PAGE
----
if these walls could talk

The streets of Jogjakarta smelled of whisper in the middle of the day. As I quietly traced its pavements, they turned into more audible sounds and I felt like I was taking crazy pills heightened by my hangover from the last night. The walls seemed to talk.

I walked the stretch of Malioboro until it led me to The Kraton, or Sultan’s Palace, a symbol of ensuring that the harmony between the court and the divine forces of the universe is intact. The courtyards mirror the ocean that surrounds the main pavilion, which in turn represents Mt. Meru, the mountain of the gods.

I have to be honest and thought that the palace lacked charm. I guess I wasn’t just aware of its rich history at that time, and the guides that toured the people were all speaking in their native tongue. So before I drowned and got lost in translation, I made my escape.

As I side-stepped on the winding streets, I guy popped out from nowhere and asked me if I wanted a tour of the city. I said sure and we proceeded to head out. The old buildings towered and I felt compelled to look upward and stare in amazement. Even the run-down dilapidated walls have stories to tell, and children and lovers sitting on the broken windows gathered wind as I overlooked the city.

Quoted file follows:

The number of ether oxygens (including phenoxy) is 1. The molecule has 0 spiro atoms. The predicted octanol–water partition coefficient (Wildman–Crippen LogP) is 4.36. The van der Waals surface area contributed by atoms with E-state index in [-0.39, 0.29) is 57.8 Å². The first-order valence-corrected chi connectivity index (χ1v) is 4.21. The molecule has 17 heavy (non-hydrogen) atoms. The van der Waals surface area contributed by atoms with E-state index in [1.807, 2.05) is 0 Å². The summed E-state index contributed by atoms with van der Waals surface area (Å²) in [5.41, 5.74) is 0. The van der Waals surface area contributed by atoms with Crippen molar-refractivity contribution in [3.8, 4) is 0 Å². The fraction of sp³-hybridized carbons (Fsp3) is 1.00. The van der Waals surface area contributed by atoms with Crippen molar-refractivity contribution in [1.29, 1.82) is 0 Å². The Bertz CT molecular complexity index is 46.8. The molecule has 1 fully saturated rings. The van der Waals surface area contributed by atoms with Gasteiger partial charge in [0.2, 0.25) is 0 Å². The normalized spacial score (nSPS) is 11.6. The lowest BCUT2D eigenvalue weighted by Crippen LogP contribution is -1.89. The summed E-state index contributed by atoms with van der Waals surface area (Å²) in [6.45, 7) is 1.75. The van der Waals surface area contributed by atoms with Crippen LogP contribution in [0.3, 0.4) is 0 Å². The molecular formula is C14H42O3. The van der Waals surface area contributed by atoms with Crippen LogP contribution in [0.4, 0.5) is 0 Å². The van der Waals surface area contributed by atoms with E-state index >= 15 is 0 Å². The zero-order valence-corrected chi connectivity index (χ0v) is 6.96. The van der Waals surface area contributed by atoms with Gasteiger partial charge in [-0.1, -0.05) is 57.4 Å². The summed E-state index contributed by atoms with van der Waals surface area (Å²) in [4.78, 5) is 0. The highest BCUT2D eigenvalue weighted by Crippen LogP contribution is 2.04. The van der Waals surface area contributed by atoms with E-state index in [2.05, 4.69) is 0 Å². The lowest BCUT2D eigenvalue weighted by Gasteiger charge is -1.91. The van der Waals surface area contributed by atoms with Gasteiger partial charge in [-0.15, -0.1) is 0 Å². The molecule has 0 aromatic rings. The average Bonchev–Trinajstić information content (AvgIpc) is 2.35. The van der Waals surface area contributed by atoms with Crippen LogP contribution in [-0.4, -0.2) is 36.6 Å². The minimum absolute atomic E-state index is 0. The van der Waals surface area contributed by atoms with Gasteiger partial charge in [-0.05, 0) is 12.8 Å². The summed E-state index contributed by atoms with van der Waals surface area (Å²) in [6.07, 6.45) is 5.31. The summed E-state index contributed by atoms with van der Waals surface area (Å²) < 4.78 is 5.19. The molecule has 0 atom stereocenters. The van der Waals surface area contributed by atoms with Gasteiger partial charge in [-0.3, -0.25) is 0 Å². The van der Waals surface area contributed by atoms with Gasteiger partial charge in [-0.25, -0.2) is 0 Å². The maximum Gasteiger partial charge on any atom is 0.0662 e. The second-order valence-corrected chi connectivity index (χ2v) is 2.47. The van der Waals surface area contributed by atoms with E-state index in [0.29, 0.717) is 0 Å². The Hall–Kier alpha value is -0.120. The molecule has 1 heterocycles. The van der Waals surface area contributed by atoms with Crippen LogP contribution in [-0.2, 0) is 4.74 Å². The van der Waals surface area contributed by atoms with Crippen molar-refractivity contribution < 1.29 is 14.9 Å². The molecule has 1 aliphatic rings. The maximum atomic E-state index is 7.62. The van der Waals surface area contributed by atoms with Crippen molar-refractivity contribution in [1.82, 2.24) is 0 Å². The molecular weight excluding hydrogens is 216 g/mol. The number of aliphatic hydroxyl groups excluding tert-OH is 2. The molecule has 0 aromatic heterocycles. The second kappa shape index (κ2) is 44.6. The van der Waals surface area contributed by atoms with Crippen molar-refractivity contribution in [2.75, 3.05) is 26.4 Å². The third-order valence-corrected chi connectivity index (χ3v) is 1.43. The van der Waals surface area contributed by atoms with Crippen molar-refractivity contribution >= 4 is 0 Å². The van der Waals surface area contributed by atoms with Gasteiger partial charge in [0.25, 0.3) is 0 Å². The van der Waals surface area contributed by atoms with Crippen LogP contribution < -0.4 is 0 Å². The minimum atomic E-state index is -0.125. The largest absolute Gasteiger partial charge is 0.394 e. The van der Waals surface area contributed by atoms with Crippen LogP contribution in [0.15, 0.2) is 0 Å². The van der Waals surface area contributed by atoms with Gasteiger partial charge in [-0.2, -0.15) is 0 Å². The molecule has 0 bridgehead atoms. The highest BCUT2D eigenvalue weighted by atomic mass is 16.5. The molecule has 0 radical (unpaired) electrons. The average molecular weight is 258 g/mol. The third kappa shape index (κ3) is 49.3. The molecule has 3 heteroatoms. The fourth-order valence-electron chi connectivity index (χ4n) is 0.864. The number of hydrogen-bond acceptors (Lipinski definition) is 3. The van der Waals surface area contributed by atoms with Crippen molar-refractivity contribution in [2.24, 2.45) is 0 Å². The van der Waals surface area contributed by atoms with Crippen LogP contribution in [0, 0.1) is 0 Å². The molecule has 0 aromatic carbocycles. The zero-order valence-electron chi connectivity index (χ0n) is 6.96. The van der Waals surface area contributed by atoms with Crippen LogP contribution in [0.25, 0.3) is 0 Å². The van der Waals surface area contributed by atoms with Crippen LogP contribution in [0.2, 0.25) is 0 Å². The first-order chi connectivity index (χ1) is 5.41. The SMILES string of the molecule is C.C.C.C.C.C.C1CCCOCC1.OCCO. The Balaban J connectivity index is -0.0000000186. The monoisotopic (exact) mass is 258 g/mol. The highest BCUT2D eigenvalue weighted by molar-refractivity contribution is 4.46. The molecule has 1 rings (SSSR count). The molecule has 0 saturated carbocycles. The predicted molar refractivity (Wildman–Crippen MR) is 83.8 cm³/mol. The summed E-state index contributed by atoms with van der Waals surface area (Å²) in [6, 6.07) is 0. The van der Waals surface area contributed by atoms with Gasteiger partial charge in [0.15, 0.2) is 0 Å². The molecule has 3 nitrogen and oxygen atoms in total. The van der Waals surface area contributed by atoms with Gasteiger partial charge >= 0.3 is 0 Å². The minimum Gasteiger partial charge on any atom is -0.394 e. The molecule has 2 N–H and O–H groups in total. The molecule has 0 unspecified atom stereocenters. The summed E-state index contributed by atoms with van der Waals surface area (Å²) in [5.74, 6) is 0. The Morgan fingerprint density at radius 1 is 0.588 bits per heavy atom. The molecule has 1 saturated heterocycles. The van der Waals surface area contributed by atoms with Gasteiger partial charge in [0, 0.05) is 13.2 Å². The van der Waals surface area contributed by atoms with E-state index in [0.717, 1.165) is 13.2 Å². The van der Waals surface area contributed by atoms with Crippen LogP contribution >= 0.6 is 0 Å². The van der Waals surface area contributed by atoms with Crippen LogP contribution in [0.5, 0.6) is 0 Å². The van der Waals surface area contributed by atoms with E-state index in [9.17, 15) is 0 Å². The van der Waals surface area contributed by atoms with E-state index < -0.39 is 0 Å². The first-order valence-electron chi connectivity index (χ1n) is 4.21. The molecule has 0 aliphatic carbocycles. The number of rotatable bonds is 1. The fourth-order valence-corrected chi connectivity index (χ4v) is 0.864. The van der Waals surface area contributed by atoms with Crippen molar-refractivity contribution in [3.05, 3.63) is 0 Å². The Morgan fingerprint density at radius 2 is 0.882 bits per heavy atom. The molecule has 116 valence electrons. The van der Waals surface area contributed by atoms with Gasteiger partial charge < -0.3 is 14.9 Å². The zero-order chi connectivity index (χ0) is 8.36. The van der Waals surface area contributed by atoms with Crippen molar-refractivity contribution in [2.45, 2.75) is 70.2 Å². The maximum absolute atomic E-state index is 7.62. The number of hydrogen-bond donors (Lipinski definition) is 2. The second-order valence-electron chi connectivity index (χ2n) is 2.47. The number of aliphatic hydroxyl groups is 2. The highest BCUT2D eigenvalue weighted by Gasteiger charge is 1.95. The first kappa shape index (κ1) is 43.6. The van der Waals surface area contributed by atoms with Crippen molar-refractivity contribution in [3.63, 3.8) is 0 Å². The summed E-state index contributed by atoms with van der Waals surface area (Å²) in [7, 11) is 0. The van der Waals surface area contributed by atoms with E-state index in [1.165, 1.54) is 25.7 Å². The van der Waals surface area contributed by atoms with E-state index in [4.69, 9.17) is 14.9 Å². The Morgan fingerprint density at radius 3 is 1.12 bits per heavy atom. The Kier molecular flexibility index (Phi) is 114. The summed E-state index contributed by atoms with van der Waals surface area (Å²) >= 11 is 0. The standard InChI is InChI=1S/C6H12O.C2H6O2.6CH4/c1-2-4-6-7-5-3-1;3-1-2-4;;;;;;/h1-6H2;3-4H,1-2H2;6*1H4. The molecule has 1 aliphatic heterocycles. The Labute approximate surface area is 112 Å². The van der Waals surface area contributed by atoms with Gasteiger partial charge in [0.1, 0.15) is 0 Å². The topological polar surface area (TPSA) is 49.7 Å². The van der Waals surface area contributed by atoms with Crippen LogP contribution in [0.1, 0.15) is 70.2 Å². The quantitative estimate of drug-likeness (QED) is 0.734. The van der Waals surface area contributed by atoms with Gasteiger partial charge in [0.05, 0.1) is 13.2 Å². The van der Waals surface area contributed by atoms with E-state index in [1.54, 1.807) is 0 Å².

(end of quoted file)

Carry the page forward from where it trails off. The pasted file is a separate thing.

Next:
Jogjakarta is said to be the seat of the sultan, and the surrounding areas served as houses for the palace workers. No house nor building should be built higher than the palace, which is patterned after the cosmos. My guide is one of them descendants of countless generations of faithful to the seat and they have been true to the culture of art. Smoking kretek cigarettes is one of them. Yey!

My guide and I traced the alleys. He lead me to this ominous entrance while a steady sound of music emerged. Young musicians littered the hallway that lead to Sumur Gumuling, the underground mosque that was built in the waterways of the city.

Sumur Gumuling sits in the middle of the well that served as a water passage in the olden days. The five stairs symbolizes the Five Pillars of Islam: unity of god (tawheed), prophecy of mohammad (nabovvat/nubuwwah), resurrection (ma’ad), balance and justice (adl), and spiritual guide (imamat/imamah). The staircase leading to the top symbolizes the pilgrimage to mecca.

The sound of distant singing merged with my voice as I tested the wonderful acoustics of the tunnels…

As we slipped past lawns and backyards, we emerged right inside Taman Sari, or Fragrant Garden, Sultan Hamengkubowono I’s mini water palace where he and his family and hordes of harems took refuge under the blasted heat of the sun.

The main pool for the concubines. The sultan will stand on the balcony and will point to the lady of choice.

The lucky searchie will then be taken to the private pool where they can spend some lovey-dovey time together.

As for me, I’d happily give-in to them voices in my head. I’m pretty sure they were the ones who lulled me to do the unthinkable: to take a picture of myself when no one is looking. Ugh!